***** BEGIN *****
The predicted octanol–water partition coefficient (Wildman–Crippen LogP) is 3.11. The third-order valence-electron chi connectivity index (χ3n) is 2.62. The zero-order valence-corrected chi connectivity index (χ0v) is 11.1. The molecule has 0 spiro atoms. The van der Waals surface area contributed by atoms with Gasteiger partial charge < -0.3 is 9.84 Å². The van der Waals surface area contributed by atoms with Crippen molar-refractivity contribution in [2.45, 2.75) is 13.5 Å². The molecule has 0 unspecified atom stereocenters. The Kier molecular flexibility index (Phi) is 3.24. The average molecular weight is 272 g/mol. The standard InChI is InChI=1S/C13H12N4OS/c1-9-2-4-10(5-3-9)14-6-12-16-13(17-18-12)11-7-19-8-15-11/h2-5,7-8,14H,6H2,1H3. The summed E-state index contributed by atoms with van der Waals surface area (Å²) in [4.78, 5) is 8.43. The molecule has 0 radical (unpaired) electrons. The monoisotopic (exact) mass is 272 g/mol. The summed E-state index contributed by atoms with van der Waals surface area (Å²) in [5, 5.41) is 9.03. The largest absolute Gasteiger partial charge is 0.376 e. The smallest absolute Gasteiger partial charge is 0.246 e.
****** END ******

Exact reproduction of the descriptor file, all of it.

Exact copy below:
The predicted octanol–water partition coefficient (Wildman–Crippen LogP) is 3.11. The third-order valence-electron chi connectivity index (χ3n) is 2.62. The zero-order valence-corrected chi connectivity index (χ0v) is 11.1. The molecule has 0 spiro atoms. The van der Waals surface area contributed by atoms with Gasteiger partial charge < -0.3 is 9.84 Å². The van der Waals surface area contributed by atoms with Crippen molar-refractivity contribution in [2.45, 2.75) is 13.5 Å². The molecule has 0 unspecified atom stereocenters. The Kier molecular flexibility index (Phi) is 3.24. The average molecular weight is 272 g/mol. The standard InChI is InChI=1S/C13H12N4OS/c1-9-2-4-10(5-3-9)14-6-12-16-13(17-18-12)11-7-19-8-15-11/h2-5,7-8,14H,6H2,1H3. The summed E-state index contributed by atoms with van der Waals surface area (Å²) in [4.78, 5) is 8.43. The molecule has 0 radical (unpaired) electrons. The monoisotopic (exact) mass is 272 g/mol. The summed E-state index contributed by atoms with van der Waals surface area (Å²) in [5, 5.41) is 9.03. The largest absolute Gasteiger partial charge is 0.376 e. The smallest absolute Gasteiger partial charge is 0.246 e.